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Cabinet reshuffles are simultaneously moments of maximum power and high danger for a prime minister, as Boris Johnson experienced on Wednesday when he prised a furious Dominic Raab out of the Foreign Office.
“Reshuffles create enemies,” said one former cabinet minister. “Boris has surrounded himself with spineless nonentities. The reshuffle has to be radical and significantly improve the quality of people in the cabinet room.”
Johnson’s premiership has reached its critical midterm, and he needs to show he is implementing flagship Conservative policies. His cabinet reshuffle will be judged against one criterion: whether the new team will turn an 80-seat House of Commons majority into action.
After months of drift, Johnson’s popularity among Tory activists has slumped, but the reshuffle displayed considerable confidence as he cut away what he regarded as deadwood and promoted potential rivals.
Raab’s defenestration from the Foreign, Commonwealth and Development Office prompted the biggest confrontation of the day, as the foreign secretary haggled over the terms of his departure.
Smouldering in Johnson’s Commons office, Raab was furious at being made the apparent scapegoat for the shambolic retreat from Afghanistan, and the prospect of his new role as justice secretary.
Johnson’s offer of the title “deputy prime minister” as compensation was seen by one senior Tory MP as a “bauble”. Most Conservatives regarded the move as a brutal demotion.
Gavin Williamson was sacked as education secretary after serial blunders. The former Tory chief whip will now be a formidable enemy on the backbenches — a man who bears grudges and holds many secrets.
Robert Buckland was popular across the Tory party as justice secretary and his sacking, to free up a new cabinet post for Raab, unleashed anger. “He’s collateral damage,” said Sir Bob Neill, Conservative chair of the Commons justice committee. “It’s not a fair way to treat a competent and loyal minister.”
But Johnson was urged by allies to be decisive, and his promotion of Liz Truss as his new foreign secretary was a sign of confidence. She topped a recent ConservativeHome poll of party activists with a positive approval rating of 85, compared with 12 for Johnson.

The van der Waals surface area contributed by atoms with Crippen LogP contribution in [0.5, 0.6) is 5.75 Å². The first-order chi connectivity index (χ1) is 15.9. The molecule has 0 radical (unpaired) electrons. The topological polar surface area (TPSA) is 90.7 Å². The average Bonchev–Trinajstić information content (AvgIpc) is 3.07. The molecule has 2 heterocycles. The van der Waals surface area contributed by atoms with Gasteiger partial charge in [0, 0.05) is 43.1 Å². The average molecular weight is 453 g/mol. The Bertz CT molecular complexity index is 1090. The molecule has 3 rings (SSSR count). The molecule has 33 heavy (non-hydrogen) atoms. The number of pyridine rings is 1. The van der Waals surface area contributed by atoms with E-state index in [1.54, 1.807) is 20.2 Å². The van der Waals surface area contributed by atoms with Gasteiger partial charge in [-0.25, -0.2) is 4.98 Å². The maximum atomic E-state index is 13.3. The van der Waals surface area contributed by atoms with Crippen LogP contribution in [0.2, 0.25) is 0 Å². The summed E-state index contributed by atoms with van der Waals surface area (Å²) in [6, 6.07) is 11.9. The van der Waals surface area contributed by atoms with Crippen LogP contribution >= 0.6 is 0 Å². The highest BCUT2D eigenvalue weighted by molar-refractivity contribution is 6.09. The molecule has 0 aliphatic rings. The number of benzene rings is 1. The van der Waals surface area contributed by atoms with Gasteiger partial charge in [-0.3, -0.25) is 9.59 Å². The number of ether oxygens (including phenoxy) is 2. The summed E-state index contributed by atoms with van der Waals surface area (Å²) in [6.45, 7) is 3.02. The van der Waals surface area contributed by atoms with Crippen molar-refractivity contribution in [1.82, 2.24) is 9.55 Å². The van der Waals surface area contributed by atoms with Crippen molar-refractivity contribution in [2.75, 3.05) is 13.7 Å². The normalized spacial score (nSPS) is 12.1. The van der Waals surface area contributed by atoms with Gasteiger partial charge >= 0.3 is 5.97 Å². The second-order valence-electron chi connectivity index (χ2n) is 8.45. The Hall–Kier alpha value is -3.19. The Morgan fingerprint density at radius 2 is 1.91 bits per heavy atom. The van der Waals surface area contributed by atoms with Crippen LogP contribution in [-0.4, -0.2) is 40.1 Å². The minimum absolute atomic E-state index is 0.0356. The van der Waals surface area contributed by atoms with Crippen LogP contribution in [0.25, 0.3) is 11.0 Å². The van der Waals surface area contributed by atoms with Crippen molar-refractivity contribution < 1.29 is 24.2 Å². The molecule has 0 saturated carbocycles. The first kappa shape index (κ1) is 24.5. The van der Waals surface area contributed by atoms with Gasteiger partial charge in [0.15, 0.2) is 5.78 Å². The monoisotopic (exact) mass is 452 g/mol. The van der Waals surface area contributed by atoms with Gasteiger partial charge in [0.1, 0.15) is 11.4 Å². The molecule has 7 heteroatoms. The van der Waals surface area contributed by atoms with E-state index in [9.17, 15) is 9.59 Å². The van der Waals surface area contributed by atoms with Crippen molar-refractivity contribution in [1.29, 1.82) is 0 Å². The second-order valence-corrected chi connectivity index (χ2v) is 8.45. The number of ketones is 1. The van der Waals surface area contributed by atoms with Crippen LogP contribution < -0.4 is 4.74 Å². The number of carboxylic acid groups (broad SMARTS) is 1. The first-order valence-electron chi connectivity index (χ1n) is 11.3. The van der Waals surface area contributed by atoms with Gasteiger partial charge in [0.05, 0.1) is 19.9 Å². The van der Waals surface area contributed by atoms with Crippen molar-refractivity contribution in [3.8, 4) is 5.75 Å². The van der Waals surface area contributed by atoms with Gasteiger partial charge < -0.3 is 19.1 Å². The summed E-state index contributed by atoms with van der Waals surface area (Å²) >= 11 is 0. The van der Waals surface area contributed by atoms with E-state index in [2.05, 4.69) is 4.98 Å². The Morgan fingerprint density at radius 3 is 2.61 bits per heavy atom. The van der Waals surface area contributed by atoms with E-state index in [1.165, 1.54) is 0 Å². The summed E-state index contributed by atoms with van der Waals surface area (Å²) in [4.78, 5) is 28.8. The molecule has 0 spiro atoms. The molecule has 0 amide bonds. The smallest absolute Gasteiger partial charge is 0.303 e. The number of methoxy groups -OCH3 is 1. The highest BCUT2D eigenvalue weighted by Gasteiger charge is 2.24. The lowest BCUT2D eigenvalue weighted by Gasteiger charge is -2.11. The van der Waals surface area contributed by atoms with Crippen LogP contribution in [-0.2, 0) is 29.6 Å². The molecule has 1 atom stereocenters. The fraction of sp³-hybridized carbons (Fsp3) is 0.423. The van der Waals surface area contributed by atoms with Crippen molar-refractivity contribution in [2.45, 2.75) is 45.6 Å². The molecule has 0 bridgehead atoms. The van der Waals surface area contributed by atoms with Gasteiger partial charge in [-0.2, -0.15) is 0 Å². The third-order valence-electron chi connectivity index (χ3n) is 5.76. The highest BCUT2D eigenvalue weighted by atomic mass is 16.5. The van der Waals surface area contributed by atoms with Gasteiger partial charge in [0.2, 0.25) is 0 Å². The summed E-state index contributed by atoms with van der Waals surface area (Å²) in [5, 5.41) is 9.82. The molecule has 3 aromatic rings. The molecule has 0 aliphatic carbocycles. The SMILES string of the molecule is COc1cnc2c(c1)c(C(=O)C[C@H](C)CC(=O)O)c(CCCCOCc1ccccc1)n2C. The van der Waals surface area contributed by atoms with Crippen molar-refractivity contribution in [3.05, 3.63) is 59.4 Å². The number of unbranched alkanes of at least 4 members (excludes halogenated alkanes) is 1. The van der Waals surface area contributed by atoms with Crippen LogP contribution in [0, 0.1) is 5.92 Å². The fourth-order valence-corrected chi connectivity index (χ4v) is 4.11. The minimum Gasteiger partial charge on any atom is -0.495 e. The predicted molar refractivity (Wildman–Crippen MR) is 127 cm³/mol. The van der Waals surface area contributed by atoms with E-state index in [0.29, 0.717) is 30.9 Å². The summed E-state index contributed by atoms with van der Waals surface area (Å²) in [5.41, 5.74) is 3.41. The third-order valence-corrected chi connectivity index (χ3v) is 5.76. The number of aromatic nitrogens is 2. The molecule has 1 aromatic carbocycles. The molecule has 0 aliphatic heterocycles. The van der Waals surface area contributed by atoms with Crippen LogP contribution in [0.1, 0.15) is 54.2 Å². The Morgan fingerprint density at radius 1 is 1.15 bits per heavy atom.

Truss was regarded as a success as international trade secretary, milking publicity from a series of post-Brexit trade deals, several of which are expected to have minimal economic impact. She will now become the relentlessly positive face of “global Britain”.
Meanwhile chancellor Rishi Sunak, with a ConservativeHome approval rating of 74, unsurprisingly stays at the Treasury, meaning that two potential rivals for the Tory leadership now sit at the top of the cabinet table.
Johnson’s focus on delivery meanwhile means a crucial role for Michael Gove, who famously stabbed the prime minister in the back during his 2016 party leadership bid, at the housing and local government ministry.
Not traditionally the most glamorous department, it is crucial for Johnson’s “levelling up” agenda to tackle regional inequalities — including through contentious planning reforms in England. Gove will also be in charge of fighting the Scottish National party’s push for Scottish independence.
Amanda Milling, co-chair of the Conservatives, was ousted after the Tory by-election defeat in Chesham and Amersham to the Liberal Democrats, which stirred fears of a weakening in the Conservative “blue wall” in southern England.
In her place is Oliver Dowden, previously culture secretary, and a veteran of David Cameron’s government. “Oliver will get a grip of the party organisation,” said one Tory. “He’s a smooth southern Tory, which is what we need.”
The promotion of Dowden and Truss, both of whom campaigned for Remain in the 2016 Brexit referendum, was portrayed by Number 10 insiders as evidence the cabinet reshuffle was determined by competence, not ideology.
Other ministers rising through the ranks include Nadhim Zahawi, previously vaccines minister, who becomes education secretary. Johnson is hoping Zahawi’s effective oversight of the UK vaccines campaign augurs well as he now implements a catch-up programme for children in England’s schools after the coronavirus crisis.